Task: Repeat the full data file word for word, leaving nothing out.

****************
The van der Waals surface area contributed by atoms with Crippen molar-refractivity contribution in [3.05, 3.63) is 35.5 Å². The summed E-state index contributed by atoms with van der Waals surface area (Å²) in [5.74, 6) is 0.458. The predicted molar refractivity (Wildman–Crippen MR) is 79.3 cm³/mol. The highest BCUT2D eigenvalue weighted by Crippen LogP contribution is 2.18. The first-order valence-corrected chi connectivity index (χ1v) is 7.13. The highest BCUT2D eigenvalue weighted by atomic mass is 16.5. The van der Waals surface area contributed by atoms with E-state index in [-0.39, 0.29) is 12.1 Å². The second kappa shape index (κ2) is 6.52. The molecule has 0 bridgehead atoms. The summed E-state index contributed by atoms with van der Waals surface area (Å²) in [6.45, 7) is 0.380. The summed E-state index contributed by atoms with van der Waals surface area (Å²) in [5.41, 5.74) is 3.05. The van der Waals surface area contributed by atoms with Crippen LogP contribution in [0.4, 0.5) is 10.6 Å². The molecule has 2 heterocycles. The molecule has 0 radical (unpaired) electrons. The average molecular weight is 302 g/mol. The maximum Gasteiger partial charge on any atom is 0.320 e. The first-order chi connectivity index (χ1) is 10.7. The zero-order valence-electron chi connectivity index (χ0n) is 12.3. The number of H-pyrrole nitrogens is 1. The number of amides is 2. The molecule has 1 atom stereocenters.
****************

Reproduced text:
The van der Waals surface area contributed by atoms with Crippen molar-refractivity contribution in [3.05, 3.63) is 35.5 Å². The summed E-state index contributed by atoms with van der Waals surface area (Å²) in [5.74, 6) is 0.458. The predicted molar refractivity (Wildman–Crippen MR) is 79.3 cm³/mol. The highest BCUT2D eigenvalue weighted by Crippen LogP contribution is 2.18. The first-order valence-corrected chi connectivity index (χ1v) is 7.13. The highest BCUT2D eigenvalue weighted by atomic mass is 16.5. The van der Waals surface area contributed by atoms with E-state index in [-0.39, 0.29) is 12.1 Å². The second kappa shape index (κ2) is 6.52. The molecule has 0 bridgehead atoms. The summed E-state index contributed by atoms with van der Waals surface area (Å²) in [6.45, 7) is 0.380. The summed E-state index contributed by atoms with van der Waals surface area (Å²) in [5.41, 5.74) is 3.05. The van der Waals surface area contributed by atoms with Crippen LogP contribution in [0.4, 0.5) is 10.6 Å². The molecule has 2 heterocycles. The molecule has 0 radical (unpaired) electrons. The average molecular weight is 302 g/mol. The maximum Gasteiger partial charge on any atom is 0.320 e. The first-order chi connectivity index (χ1) is 10.7. The zero-order valence-electron chi connectivity index (χ0n) is 12.3. The number of H-pyrrole nitrogens is 1. The number of amides is 2. The molecule has 1 atom stereocenters.